I had not seen it before at the time (I vaguely remember seeing the last second of the logo before Lady and the Tramp when it was shown to my third grade class for Christmas way back in 2000)... This was around 2002 or so, I can't really remember for the life of me. Around the same time, I also came across a VHS of Dumbo that I had never seen before in my life. It was the Classics edition... But a much earlier one!

I thought I had the original Classics edition of Dumbo, but I did not know there was a much older one with a pink spine and much different artwork. I needed to see what was on the tape, so whoever it was that was with me put it in the VCR and just as I had assumed... It opened with that 1984 Classics logo and the Buena Vista logo was absent from the film's opening seconds (since the VHS I had, originally pressed in 1991, opened with the Buena Vista logo). Yes, I was "that" obsessed back then...

But then I somewhat forgot about all that once my mind had moved onto other things. I was getting into middle school, but mind you, I did not outgrow Disney. I never did. It's just that this sort of thing escaped my mind. But then in early 2005, when I was in seventh grade, I came across this page on Ultimate Disney... Immediately, everything came rushing back. It also had that early Classics edition of Dumbo. I was amazed that they even had a nickname for these tapes.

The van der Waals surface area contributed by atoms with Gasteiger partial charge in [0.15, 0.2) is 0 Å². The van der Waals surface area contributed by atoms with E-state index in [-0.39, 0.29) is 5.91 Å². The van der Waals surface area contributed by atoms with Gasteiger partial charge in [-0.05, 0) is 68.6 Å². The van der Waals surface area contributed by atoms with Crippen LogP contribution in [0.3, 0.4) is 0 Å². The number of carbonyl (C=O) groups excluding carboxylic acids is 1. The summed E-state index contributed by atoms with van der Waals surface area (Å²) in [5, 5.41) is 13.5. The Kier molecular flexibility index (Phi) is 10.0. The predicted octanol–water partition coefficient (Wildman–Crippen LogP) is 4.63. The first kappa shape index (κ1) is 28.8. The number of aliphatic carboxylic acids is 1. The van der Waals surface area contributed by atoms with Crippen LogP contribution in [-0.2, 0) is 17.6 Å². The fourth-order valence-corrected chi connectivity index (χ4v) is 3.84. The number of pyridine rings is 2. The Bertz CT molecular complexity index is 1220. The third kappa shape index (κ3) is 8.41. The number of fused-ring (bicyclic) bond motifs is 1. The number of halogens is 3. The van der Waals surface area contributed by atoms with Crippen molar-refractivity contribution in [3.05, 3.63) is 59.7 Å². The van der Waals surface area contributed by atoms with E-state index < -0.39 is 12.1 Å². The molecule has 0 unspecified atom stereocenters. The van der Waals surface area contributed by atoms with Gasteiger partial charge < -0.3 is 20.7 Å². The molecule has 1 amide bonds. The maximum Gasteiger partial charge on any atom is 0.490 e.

Then I came across another site which had descriptions of all of the Disney home entertainment logos (KRS Logos, the site doesn't exist anymore. Most of the logo descriptions are all on the Closing Logos Wiki), talking about what's on them, where you can find them, the effects and other things. Sure, both sites had a lot of errors, but at the time, I was excited to see all of this. It was great to see that others looked into this kind of stuff as well, and that I was not alone.

Then, a friend of mine gave me two Classics editions I didn't have shortly after: The 1987 video release of Lady and the Tramp and the 1990 video release of The Little Mermaid. Then my uncle gave me the 1991 video release of The Jungle Book shortly after. Then I was wanting to get my hands on that early cover of Dumbo, and I eventually got it sometime in July or August (with the help of that said friend). It turned out to be the 1987 release, though my printing is from July 1988. From there, I became a Disney video collector.

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So what happened next? Well, I'll save that for next time...

2 comments:

  1. I have a VHS that is Sword and the Stone, but the printing on the actual VHS says Swiss Family Robinson. Have you heard of that before?

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  2. Hi, I have a 1982 VHS copy of Disney's Home Video Dumbo, with clamshell case and excellent working casette. What's interesting about it is that it does not have the FBI warning on the label or on anywhere in the movie. The only thing it has is a notice not to duplicate in whole or in part of the movie. On the label it says ' Duplication in whole or part of this videocassette is prohibitted' FOR SALE, RENTAL PROHIBITED. I can't find another one of these anywhere. Trying to find out more information and if its rare as it seems liikeit is...?